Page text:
Education in an Age of Nihilism: Education and Moral Standards / Edition 1

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Overview

This book addresses concerns about educational and moral standards in a world increasingly characterised by nihilism. On the one hand there is widespread anxiety that standards are falling; on the other, new machinery of accountability and inspection to show that they are not. The authors in this book state that we cannot avoid nihilism if we are simply laissez-faire about values, neither can we reduce them to standards of performance, nor must we return to traditional values. They state that we need to create a new set of values based on a critical assessment of contemporary practice in the light of a number of philosophical texts that address the question of nihilism, including the work of Nietzsche.

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Editorial Reviews

Booknews
Viewing contemporary education in the UK and much of the English-speaking world as characterized by a lack of commitment to any values beyond continuation of the system, the authors apply the lens of Nietzsche and other philosophers who addressed the issue of nihilism to education practices, standards, and policy. Part I illustrates this value-less state. Part II explores theoretical resources for addressing the problem. The last section offers advisory "fragments" for education managers based on Nietzsche's paraphrased credos: e.g., "laugh a lot, especially at the latest idiocies." Blake (Open U.) is chair of the Philosophy of Education Society of Great Britain. Coauthors are educators in the UK and Belgium. Distributed in the US by Taylor & Francis. Annotation c. Book News, Inc., Portland, OR (booknews.com)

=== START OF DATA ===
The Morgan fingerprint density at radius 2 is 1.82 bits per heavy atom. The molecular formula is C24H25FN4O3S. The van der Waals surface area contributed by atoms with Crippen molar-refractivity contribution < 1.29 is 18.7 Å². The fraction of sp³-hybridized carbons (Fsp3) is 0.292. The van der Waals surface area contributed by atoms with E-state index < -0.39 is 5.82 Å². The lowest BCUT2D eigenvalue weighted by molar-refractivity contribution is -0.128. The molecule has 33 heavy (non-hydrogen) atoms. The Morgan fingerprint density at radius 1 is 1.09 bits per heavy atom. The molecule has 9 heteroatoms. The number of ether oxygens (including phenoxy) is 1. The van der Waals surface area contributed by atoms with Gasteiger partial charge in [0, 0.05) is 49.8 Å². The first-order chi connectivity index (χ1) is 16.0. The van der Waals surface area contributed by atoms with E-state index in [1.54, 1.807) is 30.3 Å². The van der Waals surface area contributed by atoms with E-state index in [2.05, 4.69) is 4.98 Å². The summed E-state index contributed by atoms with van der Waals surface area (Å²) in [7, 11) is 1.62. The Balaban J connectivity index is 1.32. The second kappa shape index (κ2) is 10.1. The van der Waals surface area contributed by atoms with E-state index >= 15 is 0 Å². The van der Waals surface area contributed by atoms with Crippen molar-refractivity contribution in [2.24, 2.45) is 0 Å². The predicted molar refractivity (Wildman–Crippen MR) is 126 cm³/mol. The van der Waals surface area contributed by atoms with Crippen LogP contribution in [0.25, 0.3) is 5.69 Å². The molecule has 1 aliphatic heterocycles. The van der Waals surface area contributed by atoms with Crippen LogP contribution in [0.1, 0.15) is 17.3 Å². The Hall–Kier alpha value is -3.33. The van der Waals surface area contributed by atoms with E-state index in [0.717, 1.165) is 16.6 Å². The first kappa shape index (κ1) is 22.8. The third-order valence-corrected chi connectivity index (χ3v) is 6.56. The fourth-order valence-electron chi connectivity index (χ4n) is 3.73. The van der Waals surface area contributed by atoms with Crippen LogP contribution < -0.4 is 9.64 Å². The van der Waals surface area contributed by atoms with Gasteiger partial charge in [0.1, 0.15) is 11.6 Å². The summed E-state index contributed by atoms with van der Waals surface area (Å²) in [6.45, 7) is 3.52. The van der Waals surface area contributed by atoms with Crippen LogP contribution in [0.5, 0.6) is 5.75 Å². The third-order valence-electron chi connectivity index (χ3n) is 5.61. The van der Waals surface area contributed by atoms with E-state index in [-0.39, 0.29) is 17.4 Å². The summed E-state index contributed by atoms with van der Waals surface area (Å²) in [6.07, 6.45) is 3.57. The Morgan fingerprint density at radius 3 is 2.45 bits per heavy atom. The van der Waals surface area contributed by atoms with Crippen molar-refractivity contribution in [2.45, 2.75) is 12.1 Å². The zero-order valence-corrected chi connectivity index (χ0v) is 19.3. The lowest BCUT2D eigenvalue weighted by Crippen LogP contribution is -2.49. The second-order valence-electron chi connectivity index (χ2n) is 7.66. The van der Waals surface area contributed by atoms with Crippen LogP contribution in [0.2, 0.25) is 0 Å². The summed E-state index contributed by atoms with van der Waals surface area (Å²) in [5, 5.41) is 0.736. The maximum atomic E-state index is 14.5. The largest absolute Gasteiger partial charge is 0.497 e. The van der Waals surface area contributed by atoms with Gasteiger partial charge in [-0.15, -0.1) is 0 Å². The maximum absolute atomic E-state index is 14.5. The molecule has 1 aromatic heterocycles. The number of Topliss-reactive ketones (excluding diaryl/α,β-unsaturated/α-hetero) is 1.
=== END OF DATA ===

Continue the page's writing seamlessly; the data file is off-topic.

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Product Details

  • ISBN-13: 9780750710176
  • Publisher: Taylor & Francis
  • Publication date: 1/26/2001
  • Edition description: New Edition
  • Edition number: 1
  • Pages: 272
  • Product dimensions: 5.50 (w) x 8.50 (h) x 0.59 (d)

Table of Contents

Acknowledgements
List of abbreviations
Introduction
Pt. 1 Working without values 1
1 Education without risk 3
2 Life skills, teaching skills 16
3 Choice, narrative and work 30
4 Education and the last man 55
Pt. 2 Overcoming nihilism 67
5 Nihilism, Nietzsche and education 69
6 Our most holy duty: language and literacy 88
7 Apollo and Dionysos 96
8 Beyond pain and pleasure: affirmative ethics and integrity 119
Pt. 3 Raising standards 141
9 Solitude, silence, listening 143
10 The courage for immorality 163
11 On having educative relationships with one's pupils 179
12 Taking ignorance seriously 204
References 229
Index 236
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